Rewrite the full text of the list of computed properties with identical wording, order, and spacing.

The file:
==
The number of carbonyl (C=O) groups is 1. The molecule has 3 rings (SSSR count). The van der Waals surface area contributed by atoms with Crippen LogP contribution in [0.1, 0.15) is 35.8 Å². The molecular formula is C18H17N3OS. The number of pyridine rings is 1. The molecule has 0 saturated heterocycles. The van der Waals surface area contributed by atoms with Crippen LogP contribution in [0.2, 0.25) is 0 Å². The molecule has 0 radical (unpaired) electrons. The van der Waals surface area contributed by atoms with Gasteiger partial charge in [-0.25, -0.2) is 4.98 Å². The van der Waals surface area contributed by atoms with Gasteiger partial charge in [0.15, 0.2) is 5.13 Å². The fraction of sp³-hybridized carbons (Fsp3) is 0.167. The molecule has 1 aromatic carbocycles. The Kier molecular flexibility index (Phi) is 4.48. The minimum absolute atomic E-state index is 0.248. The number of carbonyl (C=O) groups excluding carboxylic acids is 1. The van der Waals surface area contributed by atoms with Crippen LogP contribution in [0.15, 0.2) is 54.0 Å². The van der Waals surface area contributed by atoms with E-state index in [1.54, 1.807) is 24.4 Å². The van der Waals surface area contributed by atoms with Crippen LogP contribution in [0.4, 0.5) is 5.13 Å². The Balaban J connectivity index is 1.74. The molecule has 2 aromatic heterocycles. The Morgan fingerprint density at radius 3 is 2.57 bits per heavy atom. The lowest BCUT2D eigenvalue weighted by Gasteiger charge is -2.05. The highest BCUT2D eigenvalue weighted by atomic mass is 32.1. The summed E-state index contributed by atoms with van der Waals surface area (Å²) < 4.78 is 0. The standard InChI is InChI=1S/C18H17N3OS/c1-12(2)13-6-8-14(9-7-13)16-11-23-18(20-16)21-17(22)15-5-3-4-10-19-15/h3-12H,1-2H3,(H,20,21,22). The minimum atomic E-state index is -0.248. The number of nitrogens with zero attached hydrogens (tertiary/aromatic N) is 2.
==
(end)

The number of carbonyl (C=O) groups is 1. The molecule has 3 rings (SSSR count). The van der Waals surface area contributed by atoms with Crippen LogP contribution in [0.1, 0.15) is 35.8 Å². The molecular formula is C18H17N3OS. The number of pyridine rings is 1. The molecule has 0 saturated heterocycles. The van der Waals surface area contributed by atoms with Crippen LogP contribution in [0.2, 0.25) is 0 Å². The molecule has 0 radical (unpaired) electrons. The van der Waals surface area contributed by atoms with Gasteiger partial charge in [-0.25, -0.2) is 4.98 Å². The van der Waals surface area contributed by atoms with Gasteiger partial charge in [0.15, 0.2) is 5.13 Å². The fraction of sp³-hybridized carbons (Fsp3) is 0.167. The molecule has 1 aromatic carbocycles. The Kier molecular flexibility index (Phi) is 4.48. The minimum absolute atomic E-state index is 0.248. The number of carbonyl (C=O) groups excluding carboxylic acids is 1. The van der Waals surface area contributed by atoms with Crippen LogP contribution in [0.15, 0.2) is 54.0 Å². The van der Waals surface area contributed by atoms with E-state index in [1.54, 1.807) is 24.4 Å². The van der Waals surface area contributed by atoms with Crippen LogP contribution in [0.4, 0.5) is 5.13 Å². The Balaban J connectivity index is 1.74. The molecule has 2 aromatic heterocycles. The Morgan fingerprint density at radius 3 is 2.57 bits per heavy atom. The lowest BCUT2D eigenvalue weighted by Gasteiger charge is -2.05. The highest BCUT2D eigenvalue weighted by atomic mass is 32.1. The summed E-state index contributed by atoms with van der Waals surface area (Å²) < 4.78 is 0. The standard InChI is InChI=1S/C18H17N3OS/c1-12(2)13-6-8-14(9-7-13)16-11-23-18(20-16)21-17(22)15-5-3-4-10-19-15/h3-12H,1-2H3,(H,20,21,22). The minimum atomic E-state index is -0.248. The number of nitrogens with zero attached hydrogens (tertiary/aromatic N) is 2.